David Hafemeister, Physics Department, California Polytechnic State University
Physics is a major component of many of society's difficult issues: nuclear arms and their proliferation, energy shortages and energy impacts, climate change and technical innovation. Because physics principles underlie so many of these societal issues and because physics offers a way to quantify some aspects of them, members of the American Physical Society (APS) should be encouraged to understand, analyze and debate them. This is precisely why APS members formed the Forum on Physics and Society (FPS). To those of us who have been involved in FPS affairs for a long time, it seems like only yesterday that we attended the organizing meeting at the 1972 APS San Francisco meeting. Some 44 years later, it’s a good time for FPS to look back at its accomplishments and look ahead at the direction of its future activities.
The FPS was born in the tumultuous 1960’s and 70's. The issues of that era—the Vietnam War, Anti-Ballistic Missile systems, and the energy crisis, along with the start of the environmental movement and the civil/human rights revolution—impelled that generation of physicists to consider their professional responsibilities. Many felt that the APS should have a division or forum in which appropriate science and society issues would be debated by informed participants before the APS membership. An excellent review of the early days of the Forum was published by Barry (“Mike”) Casper in the May 1974 issue of Physics Today.
In its 40 years, FPS had too many excellent leaders to mention each by name. But I would like to describe briefly the four "founding fathers" pictured in Casper's article: Earl Callen (American University), Martin Perl (SLAC), Mike Casper (Carleton College) and Brian Schwartz (then MIT, now CUNY). Callen was the founding chair of the Forum. Although his particular interest was international human rights of scientists, the major goals of Callen's term were building membership, developing a reputation within the APS membership for quality and objective management, and establishing effective working relationships with the APS Council.
Martin Perl can only be described as a phenomenon. While acting as the second chair of the Forum in 1973-74, he discovered the tau meson, establishing the third family of leptons. (For this discovery he was awarded the 1995 Nobel Prize in physics, shared with Frederick Reines, who was honored for the discovery of the electron's anti-neutrino). And in his spare time Perl established and edited the forum's newsletter, Physics and Society, from 1972-79 and mobilized two Penn State Conferences on graduate physics education (1974, 1977). It was my pleasure to work closely with Marty on these conferences, as he was discovering the tau lepton. Mike Casper, the Forum's third chair, established the two Forum Awards. After that, he actively worked on arms control and became a senior advisor to Senator Paul Wellstone. Schwartz, the ninth chair of the FPS, served brilliantly and creatively in the crucial job of organizing the first Forum panels at APS meetings. While he might have been regarded as a "young Turk" by the APS establishment in the 1970s, he has gone on to be an APS insider, serving as the APS Education Officer and as APS Associate Executive Secretary (1991-94). He was also responsible for much of the planning for the APS centennial activities in 1999.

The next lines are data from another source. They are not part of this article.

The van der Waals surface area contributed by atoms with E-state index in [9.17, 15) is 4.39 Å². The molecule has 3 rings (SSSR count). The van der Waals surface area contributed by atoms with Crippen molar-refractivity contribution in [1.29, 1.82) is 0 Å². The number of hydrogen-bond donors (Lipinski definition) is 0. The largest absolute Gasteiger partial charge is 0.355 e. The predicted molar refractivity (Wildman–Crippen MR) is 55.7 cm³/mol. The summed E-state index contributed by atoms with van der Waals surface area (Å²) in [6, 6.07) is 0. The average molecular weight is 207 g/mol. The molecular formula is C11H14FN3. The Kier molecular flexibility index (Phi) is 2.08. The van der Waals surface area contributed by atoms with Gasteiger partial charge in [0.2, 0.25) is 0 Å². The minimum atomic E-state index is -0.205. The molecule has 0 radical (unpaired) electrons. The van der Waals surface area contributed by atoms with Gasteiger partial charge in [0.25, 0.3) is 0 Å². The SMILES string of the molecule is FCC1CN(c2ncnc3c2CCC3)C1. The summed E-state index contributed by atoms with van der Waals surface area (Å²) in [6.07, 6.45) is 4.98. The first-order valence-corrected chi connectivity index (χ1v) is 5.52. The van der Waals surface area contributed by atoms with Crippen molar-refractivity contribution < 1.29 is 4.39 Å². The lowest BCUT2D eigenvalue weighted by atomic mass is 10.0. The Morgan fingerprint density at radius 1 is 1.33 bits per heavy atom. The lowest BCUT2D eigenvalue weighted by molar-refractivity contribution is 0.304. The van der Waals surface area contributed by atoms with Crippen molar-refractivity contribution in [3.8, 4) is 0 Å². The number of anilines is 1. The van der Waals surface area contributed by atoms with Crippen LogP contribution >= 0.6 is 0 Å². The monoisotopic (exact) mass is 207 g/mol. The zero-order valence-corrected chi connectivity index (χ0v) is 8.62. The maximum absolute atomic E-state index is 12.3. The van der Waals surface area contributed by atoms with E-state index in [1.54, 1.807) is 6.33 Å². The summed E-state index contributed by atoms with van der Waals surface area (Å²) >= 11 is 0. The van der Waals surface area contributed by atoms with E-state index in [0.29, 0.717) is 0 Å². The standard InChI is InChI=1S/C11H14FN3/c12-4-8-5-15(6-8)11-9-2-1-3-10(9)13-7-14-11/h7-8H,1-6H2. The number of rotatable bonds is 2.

Sadly, three of the four founding parents of the Forum have passed on. Most recently Marty Perl died on 30 September 2014. The last surviving parent, Brian Schwartz, wrote Marty’s obituary, which appeared in the January 2015 issue of Physics and Society. Physics Today published Marty’s obituary in the March 2015 issue.
The FPS was the first APS forum. Recognizing that the Forum would attract members from across disciplinary lines, the APS waived the additional dues that are traditionally charged to members for joining a division, such as the Division of Biophysics or the Division of Condensed Matter Physics. With the subsequent creation of additional fora, APS instituted a charge for membership in each forum over two per member. The APS gives a certain amount of money to each forum, based on the forum membership, to help defray cost of a newsletter, travel funds to APS meetings for non-APS members, etc. This approach induced APS to create six other forums following the FPS experience: The Forum on History of Physics (FHP, 1980), the Forum on International Physics (FIP, 1985), the Forum on Education (Fed, 1991), the Forum on Industrial and Applied Physics (FIAP, 1995), the Forum on Graduate Student Affairs (FGSA, 2001) and the Forum on Outreach and Engaging the Public (FOEP 2010). Under the leadership of FPS Chair Tony Nero, a council of APS forums was established in order to coordinate and enhance the work of all the forums. This has lead to joint sponsorship of invited paper sessions at APS meetings. In addition there are fourteen topical groups, the FPS has worked with the topical groups on Energy, Research and Applications (GERA), Physics Education Research (GPER) and Physics of Climate (GPC).
In its early days, the Forum was looked upon with suspicion by the APS leadership, which was concerned that the Forum would move issues too far and too fast. Because of this concern the APS council appointed two senior APS members to attend the Forum Executive Committee meetings to make sure that the Forum did not embarrass the APS. Embarrassment never happened.